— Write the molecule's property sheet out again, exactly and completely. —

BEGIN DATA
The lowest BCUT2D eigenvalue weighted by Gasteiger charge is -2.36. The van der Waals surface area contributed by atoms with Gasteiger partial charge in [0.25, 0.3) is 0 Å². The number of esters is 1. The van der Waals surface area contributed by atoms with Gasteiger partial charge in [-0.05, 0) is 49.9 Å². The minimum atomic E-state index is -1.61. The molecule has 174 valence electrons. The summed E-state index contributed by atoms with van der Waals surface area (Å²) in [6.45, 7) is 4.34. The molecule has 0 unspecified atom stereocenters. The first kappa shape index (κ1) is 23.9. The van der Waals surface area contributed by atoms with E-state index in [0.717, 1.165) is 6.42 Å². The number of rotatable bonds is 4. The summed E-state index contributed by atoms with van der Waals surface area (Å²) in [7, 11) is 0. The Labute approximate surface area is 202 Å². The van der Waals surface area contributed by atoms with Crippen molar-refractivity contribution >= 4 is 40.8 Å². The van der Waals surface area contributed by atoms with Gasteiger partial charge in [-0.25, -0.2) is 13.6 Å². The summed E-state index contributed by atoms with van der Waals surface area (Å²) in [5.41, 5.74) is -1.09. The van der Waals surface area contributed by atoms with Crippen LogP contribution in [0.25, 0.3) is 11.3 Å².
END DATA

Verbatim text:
The lowest BCUT2D eigenvalue weighted by Gasteiger charge is -2.36. The van der Waals surface area contributed by atoms with Gasteiger partial charge in [0.25, 0.3) is 0 Å². The number of esters is 1. The van der Waals surface area contributed by atoms with Gasteiger partial charge in [-0.05, 0) is 49.9 Å². The minimum atomic E-state index is -1.61. The molecule has 174 valence electrons. The summed E-state index contributed by atoms with van der Waals surface area (Å²) in [6.45, 7) is 4.34. The molecule has 0 unspecified atom stereocenters. The first kappa shape index (κ1) is 23.9. The van der Waals surface area contributed by atoms with E-state index in [0.717, 1.165) is 6.42 Å². The number of rotatable bonds is 4. The summed E-state index contributed by atoms with van der Waals surface area (Å²) in [7, 11) is 0. The Labute approximate surface area is 202 Å². The van der Waals surface area contributed by atoms with Crippen molar-refractivity contribution >= 4 is 40.8 Å². The van der Waals surface area contributed by atoms with Gasteiger partial charge in [-0.25, -0.2) is 13.6 Å². The summed E-state index contributed by atoms with van der Waals surface area (Å²) in [5.41, 5.74) is -1.09. The van der Waals surface area contributed by atoms with Crippen LogP contribution in [0.25, 0.3) is 11.3 Å².